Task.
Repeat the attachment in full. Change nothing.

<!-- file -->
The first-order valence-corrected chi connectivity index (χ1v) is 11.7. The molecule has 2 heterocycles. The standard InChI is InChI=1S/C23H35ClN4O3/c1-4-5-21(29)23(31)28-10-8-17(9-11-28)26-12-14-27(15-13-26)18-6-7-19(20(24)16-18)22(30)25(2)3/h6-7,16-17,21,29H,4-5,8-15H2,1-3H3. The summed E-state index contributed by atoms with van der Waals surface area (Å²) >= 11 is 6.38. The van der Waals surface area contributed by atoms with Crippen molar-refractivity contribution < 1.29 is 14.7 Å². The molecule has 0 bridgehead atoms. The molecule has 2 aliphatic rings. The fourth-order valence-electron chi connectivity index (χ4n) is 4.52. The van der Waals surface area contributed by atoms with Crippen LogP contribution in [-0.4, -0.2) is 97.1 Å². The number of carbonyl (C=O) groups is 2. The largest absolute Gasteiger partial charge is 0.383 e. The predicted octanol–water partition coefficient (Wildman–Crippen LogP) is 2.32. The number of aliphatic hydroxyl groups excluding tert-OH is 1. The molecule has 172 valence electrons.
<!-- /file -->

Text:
The first-order valence-corrected chi connectivity index (χ1v) is 11.7. The molecule has 2 heterocycles. The standard InChI is InChI=1S/C23H35ClN4O3/c1-4-5-21(29)23(31)28-10-8-17(9-11-28)26-12-14-27(15-13-26)18-6-7-19(20(24)16-18)22(30)25(2)3/h6-7,16-17,21,29H,4-5,8-15H2,1-3H3. The summed E-state index contributed by atoms with van der Waals surface area (Å²) >= 11 is 6.38. The van der Waals surface area contributed by atoms with Crippen molar-refractivity contribution < 1.29 is 14.7 Å². The molecule has 0 bridgehead atoms. The molecule has 2 aliphatic rings. The fourth-order valence-electron chi connectivity index (χ4n) is 4.52. The van der Waals surface area contributed by atoms with Crippen LogP contribution in [-0.4, -0.2) is 97.1 Å². The number of carbonyl (C=O) groups is 2. The largest absolute Gasteiger partial charge is 0.383 e. The predicted octanol–water partition coefficient (Wildman–Crippen LogP) is 2.32. The number of aliphatic hydroxyl groups excluding tert-OH is 1. The molecule has 172 valence electrons.